US Supreme Court hears toilet flush during oral arguments - a first

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A lone police officer stands in front of the US Supreme Court amid the coronavirus outbreakImage source, Reuters
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The court made history this week by allowing sessions to be held by phone

It's a problem that anyone working from home will be familiar with: a colleague forgets to press mute during a conference call.

And even the US Supreme Court is not immune. On Wednesday, oral arguments were interrupted by the sound of a flushing toilet - likely a first.

The court made history this week when it allowed arguments to be held via conference call for the first time.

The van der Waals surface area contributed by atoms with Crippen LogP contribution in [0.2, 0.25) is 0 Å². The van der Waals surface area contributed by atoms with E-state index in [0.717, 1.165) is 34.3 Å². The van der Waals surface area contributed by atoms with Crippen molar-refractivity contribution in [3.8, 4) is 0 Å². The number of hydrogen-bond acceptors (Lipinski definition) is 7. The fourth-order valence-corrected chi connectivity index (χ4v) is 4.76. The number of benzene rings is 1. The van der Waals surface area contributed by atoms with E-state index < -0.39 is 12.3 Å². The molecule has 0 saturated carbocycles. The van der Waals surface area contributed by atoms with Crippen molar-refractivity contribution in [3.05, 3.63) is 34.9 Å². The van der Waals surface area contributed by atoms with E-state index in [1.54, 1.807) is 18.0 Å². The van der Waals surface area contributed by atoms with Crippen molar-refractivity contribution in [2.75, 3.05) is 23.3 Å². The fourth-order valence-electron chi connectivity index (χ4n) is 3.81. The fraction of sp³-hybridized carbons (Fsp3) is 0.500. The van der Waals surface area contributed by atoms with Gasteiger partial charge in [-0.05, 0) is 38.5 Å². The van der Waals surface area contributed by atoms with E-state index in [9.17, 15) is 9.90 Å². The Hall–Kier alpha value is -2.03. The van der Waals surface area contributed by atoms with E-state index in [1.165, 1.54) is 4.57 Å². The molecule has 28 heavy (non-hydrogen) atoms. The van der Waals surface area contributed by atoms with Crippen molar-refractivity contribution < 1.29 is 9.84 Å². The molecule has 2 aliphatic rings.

Audio of the sessions is also being streamed online.

Lawyer Roman Martinez was addressing the court, in a case concerning the Telephone Consumer Protection Act, when the unmistakable sound was heard.

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It was not clear where the sound came from - sparing the flusher's blushes - but the head of the Federal Communications Commission, Ajit Pai, offered a humorous response.

"To be clear, the FCC does not construe the flushing of a toilet immediately after counsel said "what the FCC has said" to reflect a substantive judgment of the Supreme Court, or of any Justice thereof, regarding an agency determination," Mr Pai wrote on Twitter.

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The changes to the Court's arrangements allow arguments to be streamed online. It marks the first time the US public has been able to listen to proceedings live, although video is still not available.

The new way of online working comes as the court prepares to hear high-profile cases in new session - including a case that will decide whether subpoenas can be issued for President Donald Trump's tax returns.